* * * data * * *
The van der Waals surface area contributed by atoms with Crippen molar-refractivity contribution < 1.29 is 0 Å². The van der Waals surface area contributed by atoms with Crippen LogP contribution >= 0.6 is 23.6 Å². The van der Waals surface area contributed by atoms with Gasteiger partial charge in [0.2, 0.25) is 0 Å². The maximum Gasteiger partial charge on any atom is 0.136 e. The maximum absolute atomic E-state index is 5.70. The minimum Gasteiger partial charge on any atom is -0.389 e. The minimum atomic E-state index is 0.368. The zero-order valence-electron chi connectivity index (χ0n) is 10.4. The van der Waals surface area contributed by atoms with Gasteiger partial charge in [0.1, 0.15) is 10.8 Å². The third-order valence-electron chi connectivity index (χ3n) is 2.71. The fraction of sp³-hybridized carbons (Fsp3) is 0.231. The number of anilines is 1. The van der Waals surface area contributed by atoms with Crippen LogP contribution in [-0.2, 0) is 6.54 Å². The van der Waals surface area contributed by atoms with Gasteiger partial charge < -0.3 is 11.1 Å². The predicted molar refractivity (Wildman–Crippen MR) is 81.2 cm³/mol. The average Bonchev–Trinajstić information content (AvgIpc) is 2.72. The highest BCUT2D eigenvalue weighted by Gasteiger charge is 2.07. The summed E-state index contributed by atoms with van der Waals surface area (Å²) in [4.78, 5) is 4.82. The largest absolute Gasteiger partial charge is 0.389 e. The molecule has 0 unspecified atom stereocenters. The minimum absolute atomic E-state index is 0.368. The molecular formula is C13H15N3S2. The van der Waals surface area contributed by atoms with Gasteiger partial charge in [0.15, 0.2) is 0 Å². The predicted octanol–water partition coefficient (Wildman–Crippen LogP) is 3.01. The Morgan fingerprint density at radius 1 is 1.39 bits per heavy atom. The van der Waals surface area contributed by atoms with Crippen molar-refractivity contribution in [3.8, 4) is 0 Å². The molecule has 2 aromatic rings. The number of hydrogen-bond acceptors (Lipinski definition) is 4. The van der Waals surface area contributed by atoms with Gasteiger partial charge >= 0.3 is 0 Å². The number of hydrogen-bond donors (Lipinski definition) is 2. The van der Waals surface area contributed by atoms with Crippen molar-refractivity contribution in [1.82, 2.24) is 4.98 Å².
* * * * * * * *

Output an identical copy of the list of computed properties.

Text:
The van der Waals surface area contributed by atoms with Crippen molar-refractivity contribution < 1.29 is 0 Å². The van der Waals surface area contributed by atoms with Crippen LogP contribution >= 0.6 is 23.6 Å². The van der Waals surface area contributed by atoms with Gasteiger partial charge in [0.2, 0.25) is 0 Å². The maximum Gasteiger partial charge on any atom is 0.136 e. The maximum absolute atomic E-state index is 5.70. The minimum Gasteiger partial charge on any atom is -0.389 e. The minimum atomic E-state index is 0.368. The zero-order valence-electron chi connectivity index (χ0n) is 10.4. The van der Waals surface area contributed by atoms with Gasteiger partial charge in [0.1, 0.15) is 10.8 Å². The third-order valence-electron chi connectivity index (χ3n) is 2.71. The fraction of sp³-hybridized carbons (Fsp3) is 0.231. The number of anilines is 1. The van der Waals surface area contributed by atoms with Crippen LogP contribution in [-0.2, 0) is 6.54 Å². The van der Waals surface area contributed by atoms with Gasteiger partial charge < -0.3 is 11.1 Å². The predicted molar refractivity (Wildman–Crippen MR) is 81.2 cm³/mol. The average Bonchev–Trinajstić information content (AvgIpc) is 2.72. The highest BCUT2D eigenvalue weighted by Gasteiger charge is 2.07. The summed E-state index contributed by atoms with van der Waals surface area (Å²) in [4.78, 5) is 4.82. The largest absolute Gasteiger partial charge is 0.389 e. The molecule has 0 unspecified atom stereocenters. The minimum absolute atomic E-state index is 0.368. The molecular formula is C13H15N3S2. The van der Waals surface area contributed by atoms with Gasteiger partial charge in [0.15, 0.2) is 0 Å². The predicted octanol–water partition coefficient (Wildman–Crippen LogP) is 3.01. The Morgan fingerprint density at radius 1 is 1.39 bits per heavy atom. The van der Waals surface area contributed by atoms with Crippen molar-refractivity contribution in [3.8, 4) is 0 Å². The molecule has 2 aromatic rings. The number of hydrogen-bond acceptors (Lipinski definition) is 4. The van der Waals surface area contributed by atoms with Gasteiger partial charge >= 0.3 is 0 Å². The number of hydrogen-bond donors (Lipinski definition) is 2. The van der Waals surface area contributed by atoms with Crippen molar-refractivity contribution in [1.82, 2.24) is 4.98 Å².